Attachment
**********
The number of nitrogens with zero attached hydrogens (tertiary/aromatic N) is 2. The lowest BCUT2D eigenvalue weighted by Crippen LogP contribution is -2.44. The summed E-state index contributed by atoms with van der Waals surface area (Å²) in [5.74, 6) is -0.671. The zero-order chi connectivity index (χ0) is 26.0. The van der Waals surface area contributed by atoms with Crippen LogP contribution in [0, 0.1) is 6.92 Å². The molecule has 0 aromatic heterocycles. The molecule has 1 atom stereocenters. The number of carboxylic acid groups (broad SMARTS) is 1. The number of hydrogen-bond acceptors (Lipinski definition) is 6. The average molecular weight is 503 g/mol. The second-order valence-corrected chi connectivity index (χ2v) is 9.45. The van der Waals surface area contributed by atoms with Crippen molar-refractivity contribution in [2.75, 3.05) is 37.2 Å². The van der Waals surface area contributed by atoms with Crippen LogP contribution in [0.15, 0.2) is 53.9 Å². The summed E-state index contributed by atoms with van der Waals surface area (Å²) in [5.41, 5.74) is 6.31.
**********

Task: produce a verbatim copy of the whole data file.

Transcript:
The number of nitrogens with zero attached hydrogens (tertiary/aromatic N) is 2. The lowest BCUT2D eigenvalue weighted by Crippen LogP contribution is -2.44. The summed E-state index contributed by atoms with van der Waals surface area (Å²) in [5.74, 6) is -0.671. The zero-order chi connectivity index (χ0) is 26.0. The van der Waals surface area contributed by atoms with Crippen LogP contribution in [0, 0.1) is 6.92 Å². The molecule has 0 aromatic heterocycles. The molecule has 1 atom stereocenters. The number of carboxylic acid groups (broad SMARTS) is 1. The number of hydrogen-bond acceptors (Lipinski definition) is 6. The average molecular weight is 503 g/mol. The second-order valence-corrected chi connectivity index (χ2v) is 9.45. The van der Waals surface area contributed by atoms with Crippen molar-refractivity contribution in [2.75, 3.05) is 37.2 Å². The van der Waals surface area contributed by atoms with Crippen LogP contribution in [0.15, 0.2) is 53.9 Å². The summed E-state index contributed by atoms with van der Waals surface area (Å²) in [5.41, 5.74) is 6.31.